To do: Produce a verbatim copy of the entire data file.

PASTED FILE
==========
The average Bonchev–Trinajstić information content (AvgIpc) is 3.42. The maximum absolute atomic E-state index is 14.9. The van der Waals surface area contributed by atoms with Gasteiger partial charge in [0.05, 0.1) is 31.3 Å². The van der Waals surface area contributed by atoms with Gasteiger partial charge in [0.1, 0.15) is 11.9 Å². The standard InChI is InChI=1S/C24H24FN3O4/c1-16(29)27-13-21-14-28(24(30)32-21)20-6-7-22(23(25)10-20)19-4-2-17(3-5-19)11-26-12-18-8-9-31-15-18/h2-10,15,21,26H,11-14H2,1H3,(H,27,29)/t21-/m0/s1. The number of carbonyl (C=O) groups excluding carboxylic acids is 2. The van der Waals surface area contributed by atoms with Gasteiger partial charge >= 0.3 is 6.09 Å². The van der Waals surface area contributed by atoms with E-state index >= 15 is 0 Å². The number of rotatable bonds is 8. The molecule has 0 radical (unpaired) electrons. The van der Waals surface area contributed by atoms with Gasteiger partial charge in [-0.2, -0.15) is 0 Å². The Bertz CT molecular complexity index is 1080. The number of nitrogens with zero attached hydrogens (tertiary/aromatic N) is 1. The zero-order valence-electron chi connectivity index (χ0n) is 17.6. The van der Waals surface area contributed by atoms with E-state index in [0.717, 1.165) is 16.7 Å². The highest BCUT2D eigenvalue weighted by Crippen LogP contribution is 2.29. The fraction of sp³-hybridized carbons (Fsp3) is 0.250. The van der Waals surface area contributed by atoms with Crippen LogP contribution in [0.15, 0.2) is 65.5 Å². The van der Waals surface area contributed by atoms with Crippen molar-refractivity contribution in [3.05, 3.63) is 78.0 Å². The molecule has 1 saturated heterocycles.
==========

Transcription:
The average Bonchev–Trinajstić information content (AvgIpc) is 3.42. The maximum absolute atomic E-state index is 14.9. The van der Waals surface area contributed by atoms with Gasteiger partial charge in [0.05, 0.1) is 31.3 Å². The van der Waals surface area contributed by atoms with Gasteiger partial charge in [0.1, 0.15) is 11.9 Å². The standard InChI is InChI=1S/C24H24FN3O4/c1-16(29)27-13-21-14-28(24(30)32-21)20-6-7-22(23(25)10-20)19-4-2-17(3-5-19)11-26-12-18-8-9-31-15-18/h2-10,15,21,26H,11-14H2,1H3,(H,27,29)/t21-/m0/s1. The number of carbonyl (C=O) groups excluding carboxylic acids is 2. The van der Waals surface area contributed by atoms with Gasteiger partial charge >= 0.3 is 6.09 Å². The van der Waals surface area contributed by atoms with E-state index >= 15 is 0 Å². The number of rotatable bonds is 8. The molecule has 0 radical (unpaired) electrons. The van der Waals surface area contributed by atoms with Gasteiger partial charge in [-0.2, -0.15) is 0 Å². The Bertz CT molecular complexity index is 1080. The number of nitrogens with zero attached hydrogens (tertiary/aromatic N) is 1. The zero-order valence-electron chi connectivity index (χ0n) is 17.6. The van der Waals surface area contributed by atoms with E-state index in [0.717, 1.165) is 16.7 Å². The highest BCUT2D eigenvalue weighted by Crippen LogP contribution is 2.29. The fraction of sp³-hybridized carbons (Fsp3) is 0.250. The van der Waals surface area contributed by atoms with Crippen LogP contribution in [0.15, 0.2) is 65.5 Å². The van der Waals surface area contributed by atoms with Crippen molar-refractivity contribution in [3.05, 3.63) is 78.0 Å². The molecule has 1 saturated heterocycles.